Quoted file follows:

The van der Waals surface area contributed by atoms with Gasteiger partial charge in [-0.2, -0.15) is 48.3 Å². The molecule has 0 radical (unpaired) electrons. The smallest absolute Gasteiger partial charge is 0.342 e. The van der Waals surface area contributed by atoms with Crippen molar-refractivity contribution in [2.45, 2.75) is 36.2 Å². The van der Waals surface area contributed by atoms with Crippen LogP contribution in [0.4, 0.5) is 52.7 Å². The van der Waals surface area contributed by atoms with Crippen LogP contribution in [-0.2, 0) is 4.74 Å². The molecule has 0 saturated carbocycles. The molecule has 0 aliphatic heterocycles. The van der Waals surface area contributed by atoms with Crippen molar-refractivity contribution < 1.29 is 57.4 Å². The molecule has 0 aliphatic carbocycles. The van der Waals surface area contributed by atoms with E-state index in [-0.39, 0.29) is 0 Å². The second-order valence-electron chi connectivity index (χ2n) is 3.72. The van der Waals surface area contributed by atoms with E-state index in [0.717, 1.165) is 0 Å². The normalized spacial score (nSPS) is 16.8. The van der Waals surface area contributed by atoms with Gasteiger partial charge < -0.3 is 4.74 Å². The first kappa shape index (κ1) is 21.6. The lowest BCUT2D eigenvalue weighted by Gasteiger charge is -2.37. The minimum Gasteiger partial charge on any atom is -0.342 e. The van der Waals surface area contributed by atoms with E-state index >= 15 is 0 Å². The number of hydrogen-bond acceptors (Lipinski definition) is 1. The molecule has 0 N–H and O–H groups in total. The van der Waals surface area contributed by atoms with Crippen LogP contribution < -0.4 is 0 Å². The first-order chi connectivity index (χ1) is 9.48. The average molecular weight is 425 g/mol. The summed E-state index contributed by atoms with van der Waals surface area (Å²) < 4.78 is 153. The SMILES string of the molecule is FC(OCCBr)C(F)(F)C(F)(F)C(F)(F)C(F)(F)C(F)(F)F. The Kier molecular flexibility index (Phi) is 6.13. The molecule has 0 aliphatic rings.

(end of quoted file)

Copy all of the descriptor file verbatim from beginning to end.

The van der Waals surface area contributed by atoms with Gasteiger partial charge in [-0.2, -0.15) is 48.3 Å². The molecule has 0 radical (unpaired) electrons. The smallest absolute Gasteiger partial charge is 0.342 e. The van der Waals surface area contributed by atoms with Crippen molar-refractivity contribution in [2.45, 2.75) is 36.2 Å². The van der Waals surface area contributed by atoms with Crippen LogP contribution in [0.4, 0.5) is 52.7 Å². The van der Waals surface area contributed by atoms with Crippen LogP contribution in [-0.2, 0) is 4.74 Å². The molecule has 0 saturated carbocycles. The molecule has 0 aliphatic heterocycles. The van der Waals surface area contributed by atoms with Crippen molar-refractivity contribution < 1.29 is 57.4 Å². The molecule has 0 aliphatic carbocycles. The van der Waals surface area contributed by atoms with E-state index in [-0.39, 0.29) is 0 Å². The second-order valence-electron chi connectivity index (χ2n) is 3.72. The van der Waals surface area contributed by atoms with E-state index in [0.717, 1.165) is 0 Å². The normalized spacial score (nSPS) is 16.8. The van der Waals surface area contributed by atoms with Gasteiger partial charge < -0.3 is 4.74 Å². The first kappa shape index (κ1) is 21.6. The lowest BCUT2D eigenvalue weighted by Gasteiger charge is -2.37. The minimum Gasteiger partial charge on any atom is -0.342 e. The van der Waals surface area contributed by atoms with E-state index >= 15 is 0 Å². The number of hydrogen-bond acceptors (Lipinski definition) is 1. The molecule has 0 N–H and O–H groups in total. The van der Waals surface area contributed by atoms with Crippen LogP contribution < -0.4 is 0 Å². The first-order chi connectivity index (χ1) is 9.48. The average molecular weight is 425 g/mol. The summed E-state index contributed by atoms with van der Waals surface area (Å²) < 4.78 is 153. The SMILES string of the molecule is FC(OCCBr)C(F)(F)C(F)(F)C(F)(F)C(F)(F)C(F)(F)F. The Kier molecular flexibility index (Phi) is 6.13. The molecule has 0 aliphatic rings.